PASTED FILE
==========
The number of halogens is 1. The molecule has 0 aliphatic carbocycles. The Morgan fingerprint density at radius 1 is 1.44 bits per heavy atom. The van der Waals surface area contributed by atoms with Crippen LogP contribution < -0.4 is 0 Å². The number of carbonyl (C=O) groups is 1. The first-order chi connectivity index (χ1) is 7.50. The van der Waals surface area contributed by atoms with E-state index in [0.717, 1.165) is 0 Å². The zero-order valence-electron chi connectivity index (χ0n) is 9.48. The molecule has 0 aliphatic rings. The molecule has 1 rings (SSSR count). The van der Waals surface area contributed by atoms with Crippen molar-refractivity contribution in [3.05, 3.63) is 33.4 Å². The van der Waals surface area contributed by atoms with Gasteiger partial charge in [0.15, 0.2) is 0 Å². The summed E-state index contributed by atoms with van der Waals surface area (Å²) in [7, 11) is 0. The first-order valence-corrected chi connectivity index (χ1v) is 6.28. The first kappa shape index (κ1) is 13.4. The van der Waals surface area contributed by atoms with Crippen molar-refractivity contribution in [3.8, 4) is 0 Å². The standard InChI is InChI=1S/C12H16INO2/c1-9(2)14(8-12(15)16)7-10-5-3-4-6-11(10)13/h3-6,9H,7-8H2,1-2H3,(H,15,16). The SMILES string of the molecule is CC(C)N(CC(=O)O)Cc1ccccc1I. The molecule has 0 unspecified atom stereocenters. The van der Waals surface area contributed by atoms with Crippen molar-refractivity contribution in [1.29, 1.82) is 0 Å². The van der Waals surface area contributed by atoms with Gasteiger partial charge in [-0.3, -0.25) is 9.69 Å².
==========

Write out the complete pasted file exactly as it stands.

The number of halogens is 1. The molecule has 0 aliphatic carbocycles. The Morgan fingerprint density at radius 1 is 1.44 bits per heavy atom. The van der Waals surface area contributed by atoms with Crippen LogP contribution < -0.4 is 0 Å². The number of carbonyl (C=O) groups is 1. The first-order chi connectivity index (χ1) is 7.50. The van der Waals surface area contributed by atoms with E-state index in [0.717, 1.165) is 0 Å². The zero-order valence-electron chi connectivity index (χ0n) is 9.48. The molecule has 0 aliphatic rings. The molecule has 1 rings (SSSR count). The van der Waals surface area contributed by atoms with Crippen molar-refractivity contribution in [3.05, 3.63) is 33.4 Å². The van der Waals surface area contributed by atoms with Gasteiger partial charge in [0.15, 0.2) is 0 Å². The summed E-state index contributed by atoms with van der Waals surface area (Å²) in [7, 11) is 0. The first-order valence-corrected chi connectivity index (χ1v) is 6.28. The first kappa shape index (κ1) is 13.4. The van der Waals surface area contributed by atoms with Crippen molar-refractivity contribution in [3.8, 4) is 0 Å². The standard InChI is InChI=1S/C12H16INO2/c1-9(2)14(8-12(15)16)7-10-5-3-4-6-11(10)13/h3-6,9H,7-8H2,1-2H3,(H,15,16). The SMILES string of the molecule is CC(C)N(CC(=O)O)Cc1ccccc1I. The molecule has 0 unspecified atom stereocenters. The van der Waals surface area contributed by atoms with Crippen molar-refractivity contribution in [1.29, 1.82) is 0 Å². The van der Waals surface area contributed by atoms with Gasteiger partial charge in [-0.3, -0.25) is 9.69 Å².